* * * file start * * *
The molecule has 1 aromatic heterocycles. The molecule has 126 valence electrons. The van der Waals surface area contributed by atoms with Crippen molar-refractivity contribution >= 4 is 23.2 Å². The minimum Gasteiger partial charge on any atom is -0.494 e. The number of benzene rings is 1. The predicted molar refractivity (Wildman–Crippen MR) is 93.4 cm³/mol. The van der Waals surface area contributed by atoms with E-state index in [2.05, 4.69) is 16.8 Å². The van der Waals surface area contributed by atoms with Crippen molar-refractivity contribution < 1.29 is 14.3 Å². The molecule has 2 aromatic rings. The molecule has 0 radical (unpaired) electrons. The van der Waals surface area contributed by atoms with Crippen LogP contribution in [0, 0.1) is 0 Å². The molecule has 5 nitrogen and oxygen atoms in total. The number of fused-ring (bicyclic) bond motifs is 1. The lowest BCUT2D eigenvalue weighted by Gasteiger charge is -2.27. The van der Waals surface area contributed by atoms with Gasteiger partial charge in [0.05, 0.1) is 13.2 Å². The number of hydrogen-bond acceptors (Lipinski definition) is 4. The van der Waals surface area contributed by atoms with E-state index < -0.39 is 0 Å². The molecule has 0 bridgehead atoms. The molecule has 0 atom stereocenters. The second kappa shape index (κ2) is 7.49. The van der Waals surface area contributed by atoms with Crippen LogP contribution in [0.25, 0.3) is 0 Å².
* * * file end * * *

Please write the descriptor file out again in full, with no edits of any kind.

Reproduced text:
The molecule has 1 aromatic heterocycles. The molecule has 126 valence electrons. The van der Waals surface area contributed by atoms with Crippen molar-refractivity contribution >= 4 is 23.2 Å². The minimum Gasteiger partial charge on any atom is -0.494 e. The number of benzene rings is 1. The predicted molar refractivity (Wildman–Crippen MR) is 93.4 cm³/mol. The van der Waals surface area contributed by atoms with E-state index in [2.05, 4.69) is 16.8 Å². The van der Waals surface area contributed by atoms with Crippen molar-refractivity contribution < 1.29 is 14.3 Å². The molecule has 2 aromatic rings. The molecule has 0 radical (unpaired) electrons. The van der Waals surface area contributed by atoms with Crippen LogP contribution in [0, 0.1) is 0 Å². The molecule has 5 nitrogen and oxygen atoms in total. The number of fused-ring (bicyclic) bond motifs is 1. The lowest BCUT2D eigenvalue weighted by Gasteiger charge is -2.27. The van der Waals surface area contributed by atoms with Gasteiger partial charge in [0.05, 0.1) is 13.2 Å². The number of hydrogen-bond acceptors (Lipinski definition) is 4. The van der Waals surface area contributed by atoms with E-state index < -0.39 is 0 Å². The molecule has 0 bridgehead atoms. The molecule has 0 atom stereocenters. The second kappa shape index (κ2) is 7.49. The van der Waals surface area contributed by atoms with Crippen LogP contribution in [0.25, 0.3) is 0 Å².